Introduction to Sustainable Rabbit Farming
Rabbit Farming in South Africa

© Karoline Steenekamp
To start rabbit farming you will need healthy animals, good quality food, fresh water and a safe housing.

In many South African households it is becoming more and more difficult to provide a family with high quality protein, an essential for growth and good health. Before a family or community can look at rabbits as a food resource, a number of things need to be in place.

Vegetable garden is required. It is essential that a vegetable garden is well established to provide fresh vegetables in excess of the family requirements the whole year round.

Constant supply of fresh water.

Housing that protects the rabbit from the weather, predators and that offers comfortable living space for each individual.

A rabbit mentor who can guide and educate to ensure success for the farmer and no risk of incorrectly handled rabbits as a result of lack of knowledge.

Why Farm Rabbits?

Advantages of farming with rabbits include the following:

Firstly, rabbits mature early and can be mated when five to eight months old, depending on the breed.They are prolific breeders, capable of bearing many kits (offspring) in a litter but more than ten is rare. They are capable of rearing between five and eight of them at a rate of four and six litters per year for between three and five years - depending on the quality and style of their management.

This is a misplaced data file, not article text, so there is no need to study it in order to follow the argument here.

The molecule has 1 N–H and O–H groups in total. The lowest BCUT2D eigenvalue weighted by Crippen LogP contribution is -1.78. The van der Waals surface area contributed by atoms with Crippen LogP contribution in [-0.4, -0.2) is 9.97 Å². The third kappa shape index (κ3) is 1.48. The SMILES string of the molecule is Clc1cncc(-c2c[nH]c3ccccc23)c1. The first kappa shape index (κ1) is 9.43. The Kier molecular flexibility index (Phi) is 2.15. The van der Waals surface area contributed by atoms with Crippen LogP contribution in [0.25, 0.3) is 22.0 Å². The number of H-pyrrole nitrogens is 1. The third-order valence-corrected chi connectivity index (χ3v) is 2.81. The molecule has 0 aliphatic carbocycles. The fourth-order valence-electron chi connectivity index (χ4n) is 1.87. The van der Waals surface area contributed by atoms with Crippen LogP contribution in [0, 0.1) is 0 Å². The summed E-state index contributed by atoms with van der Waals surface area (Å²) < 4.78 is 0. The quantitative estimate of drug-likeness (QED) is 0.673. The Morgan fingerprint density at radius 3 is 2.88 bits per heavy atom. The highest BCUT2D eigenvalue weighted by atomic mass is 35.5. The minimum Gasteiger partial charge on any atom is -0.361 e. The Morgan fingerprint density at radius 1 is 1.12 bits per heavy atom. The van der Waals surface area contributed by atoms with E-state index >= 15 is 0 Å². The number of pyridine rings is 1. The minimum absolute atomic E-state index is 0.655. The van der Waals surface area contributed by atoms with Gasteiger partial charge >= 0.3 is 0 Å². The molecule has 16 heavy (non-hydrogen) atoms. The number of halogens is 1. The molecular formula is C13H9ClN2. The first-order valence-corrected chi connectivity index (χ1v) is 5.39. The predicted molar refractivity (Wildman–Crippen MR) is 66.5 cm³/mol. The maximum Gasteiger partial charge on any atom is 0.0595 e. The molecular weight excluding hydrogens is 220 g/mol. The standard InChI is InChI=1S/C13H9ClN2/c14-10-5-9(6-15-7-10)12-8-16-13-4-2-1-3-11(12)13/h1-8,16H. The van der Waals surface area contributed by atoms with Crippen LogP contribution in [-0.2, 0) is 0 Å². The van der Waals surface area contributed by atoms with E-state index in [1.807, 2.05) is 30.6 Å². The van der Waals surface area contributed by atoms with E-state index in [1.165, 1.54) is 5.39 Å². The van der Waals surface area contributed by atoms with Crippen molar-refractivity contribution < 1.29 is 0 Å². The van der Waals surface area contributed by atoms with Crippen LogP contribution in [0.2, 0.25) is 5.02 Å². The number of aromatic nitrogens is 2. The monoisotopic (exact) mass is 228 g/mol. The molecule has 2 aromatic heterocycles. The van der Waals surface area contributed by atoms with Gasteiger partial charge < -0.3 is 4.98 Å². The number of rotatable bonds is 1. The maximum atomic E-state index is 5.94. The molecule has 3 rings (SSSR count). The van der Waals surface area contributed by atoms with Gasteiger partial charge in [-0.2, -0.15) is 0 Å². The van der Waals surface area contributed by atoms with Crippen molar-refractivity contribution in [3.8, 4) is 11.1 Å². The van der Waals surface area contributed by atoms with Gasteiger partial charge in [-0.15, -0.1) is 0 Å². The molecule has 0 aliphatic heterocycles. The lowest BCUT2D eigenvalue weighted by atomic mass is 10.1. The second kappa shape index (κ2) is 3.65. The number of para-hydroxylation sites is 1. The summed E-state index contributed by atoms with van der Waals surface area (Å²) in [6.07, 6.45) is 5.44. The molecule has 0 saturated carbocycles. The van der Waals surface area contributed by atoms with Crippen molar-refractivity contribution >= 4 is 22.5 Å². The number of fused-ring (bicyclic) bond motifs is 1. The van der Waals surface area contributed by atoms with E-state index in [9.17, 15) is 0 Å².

Secondly, rabbits need very little space compared to other meat animals, offering the highest productivity per area of all meat-yielding farm animals. They are highly efficient converters of roughage to animal protein and can produce 2.72 kg meat on the same feed and water that a cow needs to produce just 450 gm of meat. Their energy used per kg weight gain is well below that of sheep or cattle.

Rabbits do not necessarily compete for human food and can utilise fresh kitchen, garden refuse and weeds though this is not recommended as their sole diet!

Rabbit Products

Rabbits yield a range of products for consumption or for trade, all of which can have value added by further processing. Add on products range from the fur, which can be either hand tanned or collected and sent to a tannery, if of a high enough quality to offset the cost. Pelts used in the fashion industry should be industrially tanned, but toys, rugs, slippers etc. can be hand tanned. Rabbit liver can be processed into a very high value pate. Manure can either go back into the vegetable garden or dried and packaged for resale.
The dress-out ratio is phenomenally high. Depending on breed and age at slaughter, a rabbit carcass can be between 50% and 65% of its live weight, of which between 78% and 87% is edible.
Lastly, rabbit meat is very nutritious and tasty. It has the highest digestible protein content of all farm animals. Rabbit meat has a digestible protein content of 21.8% while chicken has 20% and lamb has 15.7%. In addition, it is low in fat and cholesterol and rich in minerals, rabbit meat is especially suitable for invalid diets or sportspeople in training.

By Karoline Steenekamp